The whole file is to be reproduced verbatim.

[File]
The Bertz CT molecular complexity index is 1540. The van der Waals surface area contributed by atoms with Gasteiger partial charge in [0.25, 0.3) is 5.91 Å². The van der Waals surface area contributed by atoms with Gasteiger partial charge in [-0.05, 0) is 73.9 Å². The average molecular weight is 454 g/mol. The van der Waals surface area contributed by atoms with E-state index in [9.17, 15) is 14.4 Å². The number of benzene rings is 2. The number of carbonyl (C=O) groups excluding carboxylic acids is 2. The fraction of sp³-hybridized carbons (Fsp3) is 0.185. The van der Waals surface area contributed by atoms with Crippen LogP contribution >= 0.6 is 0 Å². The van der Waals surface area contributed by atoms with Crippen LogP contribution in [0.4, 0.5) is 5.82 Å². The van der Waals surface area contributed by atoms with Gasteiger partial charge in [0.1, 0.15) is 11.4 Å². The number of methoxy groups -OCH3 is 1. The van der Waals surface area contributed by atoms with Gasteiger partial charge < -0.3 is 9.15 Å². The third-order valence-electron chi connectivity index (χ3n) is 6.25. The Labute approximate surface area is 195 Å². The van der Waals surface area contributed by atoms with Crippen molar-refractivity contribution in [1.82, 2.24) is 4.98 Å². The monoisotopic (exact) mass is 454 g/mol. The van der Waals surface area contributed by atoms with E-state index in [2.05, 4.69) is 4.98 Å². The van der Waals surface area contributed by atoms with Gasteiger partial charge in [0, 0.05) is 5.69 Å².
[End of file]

The Bertz CT molecular complexity index is 1540. The van der Waals surface area contributed by atoms with Gasteiger partial charge in [0.25, 0.3) is 5.91 Å². The van der Waals surface area contributed by atoms with Gasteiger partial charge in [-0.05, 0) is 73.9 Å². The average molecular weight is 454 g/mol. The van der Waals surface area contributed by atoms with E-state index in [9.17, 15) is 14.4 Å². The number of benzene rings is 2. The number of carbonyl (C=O) groups excluding carboxylic acids is 2. The fraction of sp³-hybridized carbons (Fsp3) is 0.185. The van der Waals surface area contributed by atoms with Crippen LogP contribution >= 0.6 is 0 Å². The van der Waals surface area contributed by atoms with Crippen LogP contribution in [0.4, 0.5) is 5.82 Å². The van der Waals surface area contributed by atoms with Gasteiger partial charge in [0.1, 0.15) is 11.4 Å². The number of methoxy groups -OCH3 is 1. The van der Waals surface area contributed by atoms with Gasteiger partial charge < -0.3 is 9.15 Å². The third-order valence-electron chi connectivity index (χ3n) is 6.25. The Labute approximate surface area is 195 Å². The van der Waals surface area contributed by atoms with Crippen molar-refractivity contribution in [1.82, 2.24) is 4.98 Å². The monoisotopic (exact) mass is 454 g/mol. The van der Waals surface area contributed by atoms with E-state index in [2.05, 4.69) is 4.98 Å². The van der Waals surface area contributed by atoms with Gasteiger partial charge in [0, 0.05) is 5.69 Å².